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Adobe announces 9% revenue share for Flash Player 11.2 web games, while mobile developers go free

Adobe announces 9% revenue share for Flash Player 11.2 web games, while mobile developers go free
As Adobe continues to build out its own ecosystem approach to web and mobile games, it's introduced a new business model.

This sees the company asking for a revenue share from developers using the premium web version of Flash 11.2.

Mobile developers, as well as Mac and PC developers, who access those feature via Adobe's AIR tools don't have to pay anything.

Trigger cut

Starting from 1 August, all web games that use two premium features of Flash Player 11.2 will have to play Adobe 9 percent of net revenue, although this won't apply to the first $50,000.

The two features that trigger payment are access to domain memory and hardware-accelerated 3D graphics via Stage3D rendering.

Adobe has taken this approach because developers using Flash for iOS and Android are already sharing 30 percent of their revenue with Apple and Android, while web revenue streams are typically not shared with other publishing partners.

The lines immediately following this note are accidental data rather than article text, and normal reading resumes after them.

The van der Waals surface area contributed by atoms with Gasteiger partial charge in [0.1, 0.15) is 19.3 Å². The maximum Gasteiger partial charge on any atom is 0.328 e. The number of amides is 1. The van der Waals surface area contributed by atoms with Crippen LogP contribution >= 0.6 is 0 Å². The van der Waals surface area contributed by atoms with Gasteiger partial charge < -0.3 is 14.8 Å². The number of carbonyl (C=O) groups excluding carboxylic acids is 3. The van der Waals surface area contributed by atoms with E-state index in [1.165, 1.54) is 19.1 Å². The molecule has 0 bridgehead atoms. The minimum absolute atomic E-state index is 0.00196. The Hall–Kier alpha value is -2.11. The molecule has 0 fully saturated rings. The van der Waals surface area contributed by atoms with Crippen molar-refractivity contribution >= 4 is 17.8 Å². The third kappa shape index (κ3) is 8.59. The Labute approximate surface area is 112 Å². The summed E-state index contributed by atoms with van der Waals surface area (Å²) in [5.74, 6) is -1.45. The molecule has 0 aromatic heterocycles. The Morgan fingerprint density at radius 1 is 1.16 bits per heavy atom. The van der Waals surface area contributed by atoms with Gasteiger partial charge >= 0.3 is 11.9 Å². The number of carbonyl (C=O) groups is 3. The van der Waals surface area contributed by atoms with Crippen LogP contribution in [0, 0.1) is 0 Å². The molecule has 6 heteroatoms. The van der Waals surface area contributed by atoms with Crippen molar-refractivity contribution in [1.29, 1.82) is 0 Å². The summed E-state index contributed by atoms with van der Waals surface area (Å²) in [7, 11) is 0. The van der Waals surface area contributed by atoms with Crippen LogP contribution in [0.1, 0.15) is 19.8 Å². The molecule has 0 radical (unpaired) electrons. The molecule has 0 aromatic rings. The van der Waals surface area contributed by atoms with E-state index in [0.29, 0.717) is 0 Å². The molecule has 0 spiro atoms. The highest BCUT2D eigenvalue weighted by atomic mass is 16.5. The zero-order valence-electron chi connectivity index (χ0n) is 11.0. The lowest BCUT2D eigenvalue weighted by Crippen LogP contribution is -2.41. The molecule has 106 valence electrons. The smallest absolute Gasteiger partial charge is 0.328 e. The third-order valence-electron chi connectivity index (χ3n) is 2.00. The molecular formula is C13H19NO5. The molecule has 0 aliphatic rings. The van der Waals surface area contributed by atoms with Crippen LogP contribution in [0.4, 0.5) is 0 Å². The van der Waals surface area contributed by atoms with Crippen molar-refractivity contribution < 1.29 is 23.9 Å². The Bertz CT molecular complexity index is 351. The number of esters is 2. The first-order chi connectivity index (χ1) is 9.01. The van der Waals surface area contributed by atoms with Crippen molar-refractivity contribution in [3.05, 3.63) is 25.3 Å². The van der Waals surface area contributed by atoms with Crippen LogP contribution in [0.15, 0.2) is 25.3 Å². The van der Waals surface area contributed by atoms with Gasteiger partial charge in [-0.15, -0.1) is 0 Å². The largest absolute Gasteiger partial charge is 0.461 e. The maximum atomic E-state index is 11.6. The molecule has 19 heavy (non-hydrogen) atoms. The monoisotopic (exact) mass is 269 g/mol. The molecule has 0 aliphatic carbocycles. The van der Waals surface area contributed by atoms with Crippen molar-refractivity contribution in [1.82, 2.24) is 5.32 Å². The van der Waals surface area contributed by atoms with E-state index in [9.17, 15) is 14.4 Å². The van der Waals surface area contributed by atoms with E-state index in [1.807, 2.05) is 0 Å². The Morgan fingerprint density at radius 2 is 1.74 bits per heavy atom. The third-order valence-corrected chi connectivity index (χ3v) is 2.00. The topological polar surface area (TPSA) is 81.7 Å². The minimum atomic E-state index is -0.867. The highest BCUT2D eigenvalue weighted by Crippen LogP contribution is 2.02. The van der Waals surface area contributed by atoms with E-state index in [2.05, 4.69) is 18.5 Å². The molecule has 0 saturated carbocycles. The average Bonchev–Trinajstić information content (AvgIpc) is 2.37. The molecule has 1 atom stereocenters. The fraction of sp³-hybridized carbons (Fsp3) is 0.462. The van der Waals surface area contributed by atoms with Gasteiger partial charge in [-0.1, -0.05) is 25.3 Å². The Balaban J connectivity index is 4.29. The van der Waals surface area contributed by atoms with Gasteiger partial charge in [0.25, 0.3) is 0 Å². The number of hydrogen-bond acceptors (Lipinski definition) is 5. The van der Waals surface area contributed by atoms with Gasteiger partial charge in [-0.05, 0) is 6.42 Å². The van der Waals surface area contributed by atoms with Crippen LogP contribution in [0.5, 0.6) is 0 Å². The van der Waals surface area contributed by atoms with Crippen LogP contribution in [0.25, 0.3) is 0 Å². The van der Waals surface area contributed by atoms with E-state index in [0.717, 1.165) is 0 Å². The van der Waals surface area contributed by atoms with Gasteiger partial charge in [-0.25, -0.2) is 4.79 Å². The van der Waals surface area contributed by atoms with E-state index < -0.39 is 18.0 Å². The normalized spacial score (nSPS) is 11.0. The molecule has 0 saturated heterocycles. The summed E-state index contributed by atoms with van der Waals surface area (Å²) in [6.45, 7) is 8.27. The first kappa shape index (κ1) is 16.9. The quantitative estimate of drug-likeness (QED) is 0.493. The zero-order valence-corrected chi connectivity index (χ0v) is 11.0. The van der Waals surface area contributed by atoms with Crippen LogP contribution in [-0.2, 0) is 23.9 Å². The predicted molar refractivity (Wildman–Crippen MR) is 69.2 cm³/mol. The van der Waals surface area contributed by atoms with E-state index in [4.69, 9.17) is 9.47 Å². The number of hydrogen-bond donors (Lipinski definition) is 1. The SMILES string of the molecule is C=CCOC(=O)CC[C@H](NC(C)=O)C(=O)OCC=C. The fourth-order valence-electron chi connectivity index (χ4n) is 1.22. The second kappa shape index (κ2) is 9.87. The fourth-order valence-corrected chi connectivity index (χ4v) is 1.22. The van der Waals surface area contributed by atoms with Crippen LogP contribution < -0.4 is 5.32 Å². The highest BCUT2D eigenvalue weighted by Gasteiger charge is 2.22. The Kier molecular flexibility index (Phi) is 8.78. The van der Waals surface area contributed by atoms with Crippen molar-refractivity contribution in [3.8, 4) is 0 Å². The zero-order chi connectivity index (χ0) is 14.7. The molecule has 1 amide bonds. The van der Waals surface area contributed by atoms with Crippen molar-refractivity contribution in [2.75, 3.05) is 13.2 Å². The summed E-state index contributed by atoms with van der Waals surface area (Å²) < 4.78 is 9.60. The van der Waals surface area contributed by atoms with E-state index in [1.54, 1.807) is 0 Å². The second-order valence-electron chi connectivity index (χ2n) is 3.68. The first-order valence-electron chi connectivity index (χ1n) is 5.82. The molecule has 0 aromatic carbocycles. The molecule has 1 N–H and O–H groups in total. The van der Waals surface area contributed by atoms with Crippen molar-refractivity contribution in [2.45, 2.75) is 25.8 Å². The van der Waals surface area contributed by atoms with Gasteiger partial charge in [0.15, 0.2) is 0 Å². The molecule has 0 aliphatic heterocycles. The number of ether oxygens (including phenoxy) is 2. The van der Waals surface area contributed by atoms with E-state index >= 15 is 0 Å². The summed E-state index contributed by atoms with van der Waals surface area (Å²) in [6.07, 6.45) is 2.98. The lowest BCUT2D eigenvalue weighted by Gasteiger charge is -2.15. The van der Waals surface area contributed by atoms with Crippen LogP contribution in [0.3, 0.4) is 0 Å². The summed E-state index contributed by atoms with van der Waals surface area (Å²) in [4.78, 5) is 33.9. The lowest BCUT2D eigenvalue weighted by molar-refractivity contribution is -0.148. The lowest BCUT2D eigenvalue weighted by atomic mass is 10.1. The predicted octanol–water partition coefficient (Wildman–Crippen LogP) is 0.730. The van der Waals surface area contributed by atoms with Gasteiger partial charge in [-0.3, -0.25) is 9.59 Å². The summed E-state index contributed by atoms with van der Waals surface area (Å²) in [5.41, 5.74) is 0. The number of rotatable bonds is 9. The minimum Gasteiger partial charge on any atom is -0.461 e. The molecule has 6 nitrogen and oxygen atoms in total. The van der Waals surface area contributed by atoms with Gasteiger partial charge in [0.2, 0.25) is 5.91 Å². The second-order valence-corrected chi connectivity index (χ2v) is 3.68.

More monetisation

The company is also looking to expand its business opportunities with a new digital marketing services initiative that is expected to include in-app purchases and advertising.

Deeper integration with other middleware providers such as Unity is also on the cards.

An example of this approach has seen Madfinger's Shadowgun game published to the web, using Flash Player 11.2's premium features from within Unity's tools.

"Digital marketing services are still being fleshed out," Adobe Gaming Solution's group product marketing manager, Diana Helander told PocketGamer.biz.

"We'll be announcing them later on this year along with collaborations beyond Unity."

You can see more details about the new licensing model here.

A Pocket Gamer co-founder, Jon can turn his hand to anything except hand turning. He is editor-at-large at PG.biz which means he can arrive anywhere in the world, acting like a slightly confused uncle looking for the way out. He likes letters, cameras, imaginary numbers and legumes.

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